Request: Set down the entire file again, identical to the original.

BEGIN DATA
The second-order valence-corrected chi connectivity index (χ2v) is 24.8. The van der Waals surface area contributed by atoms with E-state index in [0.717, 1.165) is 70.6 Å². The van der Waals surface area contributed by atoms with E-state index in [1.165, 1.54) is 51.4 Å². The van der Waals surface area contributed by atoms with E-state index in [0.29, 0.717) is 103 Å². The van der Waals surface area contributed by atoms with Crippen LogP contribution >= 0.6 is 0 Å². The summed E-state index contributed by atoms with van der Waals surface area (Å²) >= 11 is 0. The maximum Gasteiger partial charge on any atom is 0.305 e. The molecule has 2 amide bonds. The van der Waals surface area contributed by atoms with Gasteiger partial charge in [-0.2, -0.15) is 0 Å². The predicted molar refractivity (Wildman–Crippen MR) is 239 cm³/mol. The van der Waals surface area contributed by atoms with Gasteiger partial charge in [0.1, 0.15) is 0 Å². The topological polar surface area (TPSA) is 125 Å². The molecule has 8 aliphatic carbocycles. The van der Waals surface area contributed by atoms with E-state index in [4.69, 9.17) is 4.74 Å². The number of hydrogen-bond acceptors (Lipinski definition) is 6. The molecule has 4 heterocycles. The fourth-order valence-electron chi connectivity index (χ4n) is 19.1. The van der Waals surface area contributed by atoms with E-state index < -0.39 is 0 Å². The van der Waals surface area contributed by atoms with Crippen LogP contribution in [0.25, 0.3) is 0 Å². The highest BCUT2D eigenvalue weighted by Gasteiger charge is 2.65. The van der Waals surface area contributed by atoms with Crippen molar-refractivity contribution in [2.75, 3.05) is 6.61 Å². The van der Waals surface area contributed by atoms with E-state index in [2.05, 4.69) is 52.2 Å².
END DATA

The second-order valence-corrected chi connectivity index (χ2v) is 24.8. The van der Waals surface area contributed by atoms with E-state index in [0.717, 1.165) is 70.6 Å². The van der Waals surface area contributed by atoms with E-state index in [1.165, 1.54) is 51.4 Å². The van der Waals surface area contributed by atoms with E-state index in [0.29, 0.717) is 103 Å². The van der Waals surface area contributed by atoms with Crippen LogP contribution >= 0.6 is 0 Å². The summed E-state index contributed by atoms with van der Waals surface area (Å²) >= 11 is 0. The maximum Gasteiger partial charge on any atom is 0.305 e. The molecule has 2 amide bonds. The van der Waals surface area contributed by atoms with Gasteiger partial charge in [-0.2, -0.15) is 0 Å². The predicted molar refractivity (Wildman–Crippen MR) is 239 cm³/mol. The van der Waals surface area contributed by atoms with Gasteiger partial charge in [0.1, 0.15) is 0 Å². The topological polar surface area (TPSA) is 125 Å². The molecule has 8 aliphatic carbocycles. The van der Waals surface area contributed by atoms with E-state index in [4.69, 9.17) is 4.74 Å². The number of hydrogen-bond acceptors (Lipinski definition) is 6. The molecule has 4 heterocycles. The fourth-order valence-electron chi connectivity index (χ4n) is 19.1. The van der Waals surface area contributed by atoms with E-state index < -0.39 is 0 Å². The van der Waals surface area contributed by atoms with Crippen LogP contribution in [0.25, 0.3) is 0 Å². The highest BCUT2D eigenvalue weighted by Gasteiger charge is 2.65. The van der Waals surface area contributed by atoms with Crippen molar-refractivity contribution in [2.75, 3.05) is 6.61 Å². The van der Waals surface area contributed by atoms with E-state index in [2.05, 4.69) is 52.2 Å².